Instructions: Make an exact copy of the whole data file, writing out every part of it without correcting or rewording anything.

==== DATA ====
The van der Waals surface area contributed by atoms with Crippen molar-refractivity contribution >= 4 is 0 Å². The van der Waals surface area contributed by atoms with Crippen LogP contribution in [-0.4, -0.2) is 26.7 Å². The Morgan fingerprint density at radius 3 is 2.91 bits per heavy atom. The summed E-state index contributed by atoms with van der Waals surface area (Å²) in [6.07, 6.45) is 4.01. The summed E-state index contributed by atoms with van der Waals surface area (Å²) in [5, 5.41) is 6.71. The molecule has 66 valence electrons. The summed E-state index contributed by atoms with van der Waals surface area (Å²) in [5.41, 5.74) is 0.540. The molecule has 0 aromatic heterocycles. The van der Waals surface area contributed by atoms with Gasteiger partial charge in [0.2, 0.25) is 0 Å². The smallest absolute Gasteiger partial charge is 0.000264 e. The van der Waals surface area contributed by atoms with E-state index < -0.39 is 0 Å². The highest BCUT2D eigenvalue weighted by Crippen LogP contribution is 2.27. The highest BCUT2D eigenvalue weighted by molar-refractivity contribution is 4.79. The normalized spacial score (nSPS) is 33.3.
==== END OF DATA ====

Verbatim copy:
The van der Waals surface area contributed by atoms with Crippen molar-refractivity contribution >= 4 is 0 Å². The van der Waals surface area contributed by atoms with Crippen LogP contribution in [-0.4, -0.2) is 26.7 Å². The Morgan fingerprint density at radius 3 is 2.91 bits per heavy atom. The summed E-state index contributed by atoms with van der Waals surface area (Å²) in [6.07, 6.45) is 4.01. The summed E-state index contributed by atoms with van der Waals surface area (Å²) in [5, 5.41) is 6.71. The molecule has 66 valence electrons. The summed E-state index contributed by atoms with van der Waals surface area (Å²) in [5.41, 5.74) is 0.540. The molecule has 0 aromatic heterocycles. The van der Waals surface area contributed by atoms with Gasteiger partial charge in [0.2, 0.25) is 0 Å². The smallest absolute Gasteiger partial charge is 0.000264 e. The van der Waals surface area contributed by atoms with E-state index < -0.39 is 0 Å². The highest BCUT2D eigenvalue weighted by Crippen LogP contribution is 2.27. The highest BCUT2D eigenvalue weighted by molar-refractivity contribution is 4.79. The normalized spacial score (nSPS) is 33.3.